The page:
Five key takeaways from Clerkenwell Design Week 2024

30th May 2024

With a notebook full of new contacts and heads filled with ideas and inspiration, the team has been reflecting on another successful trip to Clerkenwell Design Week – and in 2024, Agilité was in the thick of the action. 

Our new office in Farringdon, London sits right on the doorstep of Clerkenwell Design Week and amongst the high concentration of creative businesses and architectural practices the area – and event – is synonymous with. This year was no different, as over 600 industry professionals (including us) hosted showroom events, exhibitions, panel discussions and exclusive product launches.  

Daniel Hunt, Agilité UK country head says: “Testament to Clerkenwell's status as a global design hub, this year’s event was a melting pot of innovation and inspiration and there was a real buzz to the place. It was fantastic to be able to meet our peers – and neighbours – throughout the week, and welcome people to our London office, too. We’re already counting down the days to 2025!” 

 

So, what did we discover? Here are our top five takeaways from Clerkenwell Design Week 2024: 

 

  1. Sustainable and circular solutions  

A strong emphasis was placed on sustainability once again this year, and among many of the presentations we visited, material selection was a common theme. There were numerous exhibitors showcasing eco-friendly materials and designs that promise to reduce environmental impact without compromising style or functionality.  

Circularity was a key theme, with recycle and reuse solutions such as Alusid’s Mas tiles, made using waste from the tile manufacturing process as well as Spark & Bell’s Florence wall light (created using recycled CD cases) both offering inspirational and versatile interior options.  

2. Waste not, want not 

Linked to the above, one of the biggest challenges clients face during a construction project is around site waste, so it was interesting to see how project/construction-specific detritus is being repurposed into everything from lampshades to worktops. One such example came from Tabitha Bargh, who presented ‘Poly’ a new lighting collection which transforms old Correx estate agent advertising boards into various stylish shades. We also saw terrazzo worktops made from repurposed tiles – products that wouldn’t look out of place in a stylish bar or restaurant, courtesy of J Adams & Co showroom.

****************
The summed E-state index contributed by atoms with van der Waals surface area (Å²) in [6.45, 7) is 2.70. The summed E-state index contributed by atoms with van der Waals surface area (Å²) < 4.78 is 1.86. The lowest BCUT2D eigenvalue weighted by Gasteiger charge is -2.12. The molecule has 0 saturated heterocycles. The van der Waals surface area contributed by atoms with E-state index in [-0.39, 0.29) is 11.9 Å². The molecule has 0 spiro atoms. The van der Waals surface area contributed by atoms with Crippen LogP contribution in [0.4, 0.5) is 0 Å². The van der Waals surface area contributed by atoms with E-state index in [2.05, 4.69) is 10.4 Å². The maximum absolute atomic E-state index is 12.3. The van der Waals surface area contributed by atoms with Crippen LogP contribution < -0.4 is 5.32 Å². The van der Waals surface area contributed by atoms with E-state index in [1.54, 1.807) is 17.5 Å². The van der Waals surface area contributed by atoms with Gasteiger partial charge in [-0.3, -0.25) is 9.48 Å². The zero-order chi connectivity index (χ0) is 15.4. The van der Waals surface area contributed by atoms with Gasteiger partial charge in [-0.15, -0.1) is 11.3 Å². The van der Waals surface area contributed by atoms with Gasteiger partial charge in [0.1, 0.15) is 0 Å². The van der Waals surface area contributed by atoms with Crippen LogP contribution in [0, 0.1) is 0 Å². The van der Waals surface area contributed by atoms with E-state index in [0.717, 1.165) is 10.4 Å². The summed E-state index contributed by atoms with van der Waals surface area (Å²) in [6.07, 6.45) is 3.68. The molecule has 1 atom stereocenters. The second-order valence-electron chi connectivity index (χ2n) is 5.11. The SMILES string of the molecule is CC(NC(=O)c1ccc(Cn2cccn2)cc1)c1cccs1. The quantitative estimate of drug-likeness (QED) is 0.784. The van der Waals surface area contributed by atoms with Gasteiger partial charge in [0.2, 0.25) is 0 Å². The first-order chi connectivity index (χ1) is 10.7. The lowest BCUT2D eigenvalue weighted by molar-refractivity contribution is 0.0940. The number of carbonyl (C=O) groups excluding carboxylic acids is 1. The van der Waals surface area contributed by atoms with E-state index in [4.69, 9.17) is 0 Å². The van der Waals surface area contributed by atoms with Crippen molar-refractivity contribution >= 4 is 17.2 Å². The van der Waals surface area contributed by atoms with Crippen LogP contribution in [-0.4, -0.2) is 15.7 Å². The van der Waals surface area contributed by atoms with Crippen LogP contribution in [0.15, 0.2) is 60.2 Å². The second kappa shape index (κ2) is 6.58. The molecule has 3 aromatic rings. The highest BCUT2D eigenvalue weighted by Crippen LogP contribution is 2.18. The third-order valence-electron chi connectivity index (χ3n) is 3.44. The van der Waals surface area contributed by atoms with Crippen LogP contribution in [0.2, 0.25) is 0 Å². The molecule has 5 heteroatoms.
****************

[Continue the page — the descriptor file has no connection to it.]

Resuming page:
3. Technological integrations  

As well as the adoption of a design philosophy which prioritises sustainability, the seamless integration of technology into all facets of design – including furniture and fittings – has its own power (pardon the pun) to create energy-efficient spaces. It was interesting to be able to get up close to some bleeding-edge technologies and seeing what smart and connected workspaces are/will be demanding to cater to the needs of modern businesses was a real eye-opener. 

4. Flexible workplaces 

Continuing to reflect the evolving nature of the workplace, flexible and modular designs were prominent – with lots of exhibitors offering adaptable solutions for dynamic commercial environments that require versatility. This is a theme we noticed during a recent roundtable with AECOM, tp bennett and GDM Group, exploring the shifting requirements of landlords and tenants alike – particularly in terms of energy efficient solutions which have the potential to extend the property's lifecycle and adapt to changing tenant needs. 

Something we found particularly interesting was the unveiling of Benchmark’s new ILE range of modular workspace furniture (designed by Foster + Partners Industrial Design) which blends the beauty of bespoke carpentry with the practicality of reconfigurable elements — designed to last the lifetime of a workplace. 

5.Artisanal craftsmanship 

As is often the case with events such as this, there was a heavy appreciation for artisanal craftsmanship, with plenty of bespoke pieces on show – each highlighting the skill and artistry involved in bespoke pieces. This linked nicely to points raised in our roundtable, which explored the potential for bespoke joinery to add a significant impact, and ‘wow factor’ to a space. At a time when we’re still seeing a lot of clients wanting to support the local economy, it’s these kinds of intricate pieces that not only elevate a project but supports local creatives too – as well as reducing the carbon footprint associated with mass-produced items. 

Ultimately, it was refreshing to hear the industry and our peers talking about the route towards a more sustainable construction future – and embedding this mindset into the design culture. While there is, naturally, still work to be done in making the case for such solutions to clients, the foundations are clearly in place, particularly if our industry stays true to the underlying narrative of this year’s event. 

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